Loading...

Fermented apples have become a not-so-forbidden fruit in the beer market. This category’s impressive growth rates in recent years have caught the attention of some of the largest players in the industry. As beverage companies continue to search for new opportunities, the fast-growing hard-cider market appears to be a highly sought-after opportunity. As a result, big brewers have been picking alcoholic apple drink makers from the proverbial tree of late. An uptick in deal activity highlights this developing market, which until recently had long been an afterthought in the beer market.

Consumer taste preferences continue to evolve thanks to a vast array of beverage options available. An increasing number of SKUs (stock-keeping units) in the marketplace illustrates the wide-range of beers available. The craft beer boom has been the primary factor in this phenomenon. Craft breweries are growing at a feverish pace and, in turn, continue to bring new beers to market. Consumers have become much more adventurous when it comes to trying a new brew thanks to this influx of flavorful beers. This trend has created an opportunity for hard cider beverages to increase their presence in this evolving market. Hard-cider brands often share the local and niche characteristics that have helped make craft beer so popular. Furthermore, hard cider is starting to be viewed as having a more universal appeal than beer in certain regards. It is a beverage that does not have a lager’s frat-boy stigma, yet it still fits in at the bar scene with its more mainstream beer counterparts. Furthermore, large brewers have long searched for products that would appeal to women and cider may just fit the bill. Generally speaking, the beverage’s sweeter flavor profile lends itself to the female palate more so than widely-consumed light lagers. An increasing number of new flavor variations of hard cider should only further this trend in the months ahead. All told, new cider offerings generally have been well received by both sexes over the past few years.

It is no secret megabrewers have an appetite for new product categories and markets to bolster their top and bottom lines. Slumping sales from some of their core offerings have pressured these businesses to search for new growth avenues amid a tough economic environment. The hard-cider market makes up less than .5% of the United States beer market. However, hard-cider volumes are expanding at an impressive rate. In fact, the alcoholic cider category grew over 20% last year. What’s more, it appears poised to continue to expand for the foreseeable future. Moreover, the recent deal terms have been attractive when considering similar purchases in the beverage industry. Consequently, beverage stalwarts have been investing in this burgeoning market.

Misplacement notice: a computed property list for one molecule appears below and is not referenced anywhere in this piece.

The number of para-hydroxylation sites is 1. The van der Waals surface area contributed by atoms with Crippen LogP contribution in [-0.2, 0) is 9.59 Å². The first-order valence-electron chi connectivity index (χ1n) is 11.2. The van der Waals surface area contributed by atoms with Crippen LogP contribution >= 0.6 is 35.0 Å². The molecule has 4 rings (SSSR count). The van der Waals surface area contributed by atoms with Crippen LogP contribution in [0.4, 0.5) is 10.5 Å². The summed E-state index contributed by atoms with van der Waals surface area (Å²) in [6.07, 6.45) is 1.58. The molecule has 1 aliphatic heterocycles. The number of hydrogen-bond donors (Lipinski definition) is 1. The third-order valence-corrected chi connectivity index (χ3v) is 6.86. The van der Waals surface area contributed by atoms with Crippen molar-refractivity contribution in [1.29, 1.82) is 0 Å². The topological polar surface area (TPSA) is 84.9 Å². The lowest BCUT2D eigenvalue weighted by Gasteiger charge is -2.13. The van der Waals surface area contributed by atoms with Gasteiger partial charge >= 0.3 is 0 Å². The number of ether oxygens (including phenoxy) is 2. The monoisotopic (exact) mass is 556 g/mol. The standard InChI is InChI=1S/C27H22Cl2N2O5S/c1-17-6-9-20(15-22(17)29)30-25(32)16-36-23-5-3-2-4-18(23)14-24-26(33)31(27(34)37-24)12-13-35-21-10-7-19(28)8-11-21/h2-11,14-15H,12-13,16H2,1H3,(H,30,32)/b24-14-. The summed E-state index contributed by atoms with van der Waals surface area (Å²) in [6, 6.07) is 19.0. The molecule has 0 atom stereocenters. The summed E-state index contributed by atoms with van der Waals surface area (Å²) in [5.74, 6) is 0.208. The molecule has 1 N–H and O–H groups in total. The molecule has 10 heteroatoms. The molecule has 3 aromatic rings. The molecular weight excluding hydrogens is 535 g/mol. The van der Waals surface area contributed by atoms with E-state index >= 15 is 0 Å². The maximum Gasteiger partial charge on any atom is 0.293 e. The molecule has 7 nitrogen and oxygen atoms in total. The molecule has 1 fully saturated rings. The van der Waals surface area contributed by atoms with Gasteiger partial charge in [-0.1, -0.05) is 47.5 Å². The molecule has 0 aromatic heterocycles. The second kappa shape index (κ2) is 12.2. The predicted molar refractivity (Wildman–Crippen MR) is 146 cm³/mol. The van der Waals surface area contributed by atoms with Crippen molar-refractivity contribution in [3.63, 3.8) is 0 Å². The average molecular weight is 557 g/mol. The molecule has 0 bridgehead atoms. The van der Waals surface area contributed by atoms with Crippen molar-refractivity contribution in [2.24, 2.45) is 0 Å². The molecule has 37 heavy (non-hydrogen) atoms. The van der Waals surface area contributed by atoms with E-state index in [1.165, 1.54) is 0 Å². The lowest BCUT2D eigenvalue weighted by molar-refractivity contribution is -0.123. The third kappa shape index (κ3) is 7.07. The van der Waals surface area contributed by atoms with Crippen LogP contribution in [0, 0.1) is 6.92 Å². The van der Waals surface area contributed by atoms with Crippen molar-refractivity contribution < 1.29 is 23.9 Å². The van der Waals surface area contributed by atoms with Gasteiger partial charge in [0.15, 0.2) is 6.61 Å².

The usual suspects have entered this market either through acquisitions or products launches. On point, industry titan Anheuser-Busch InBev (BUD) recently rolled out Stella Artois Cidre in the United Kingdom and Michelob Ultra Light Cider in the U.S. Heineken took over the distribution of Strongbow cider in August.  MillerCoors, the joint venture between SABMiller and Molson Coors (TAP), purchased Crispin Cider Co. for roughly $40 million earlier this year. This past April, craft brewing giant Boston Beer (SAM) launched its Angry Orchards brand in the hopes of establishing a lead position in this growing category. C&C Group appears to have its sights aimed on this market as well. The Dublin-based beverage company, which makes Magners, Bulmers, and Tennent’s cider, purchased Hornsny’s for roughly $24 million last year. More recently, C&C Group has agreed to acquire Vermont Hard Cider, the maker of Woodchuck cider, for $305 million. If the Vermont Hard Cider acquisition is completed, C&C Group will control over 50% of the U.S. alcohol cider market. The multinational deal is awaiting regulatory approval, and is expected to close early in 2013.

The hard-cider market is still very green. Brewers will likely continue to invest in these products as a way of capturing market share. Looking ahead, investors should expect to see many more fermented apple beverage introductions in the beer market over the coming years. Innovation will remain key as all the usual players attempt to stand out in a relatively small market. We believe the beverage companies that focus on unique premium products will win out over the long term in this niche space. All told, investors interested in equities in the beverage industry may want to pay attention to this growing market. Emerging opportunities remain crucial for these companies to bolster their top and bottom lines over the long term.

At the time of this article’s writing, the author did not have positions in any of the companies mentioned.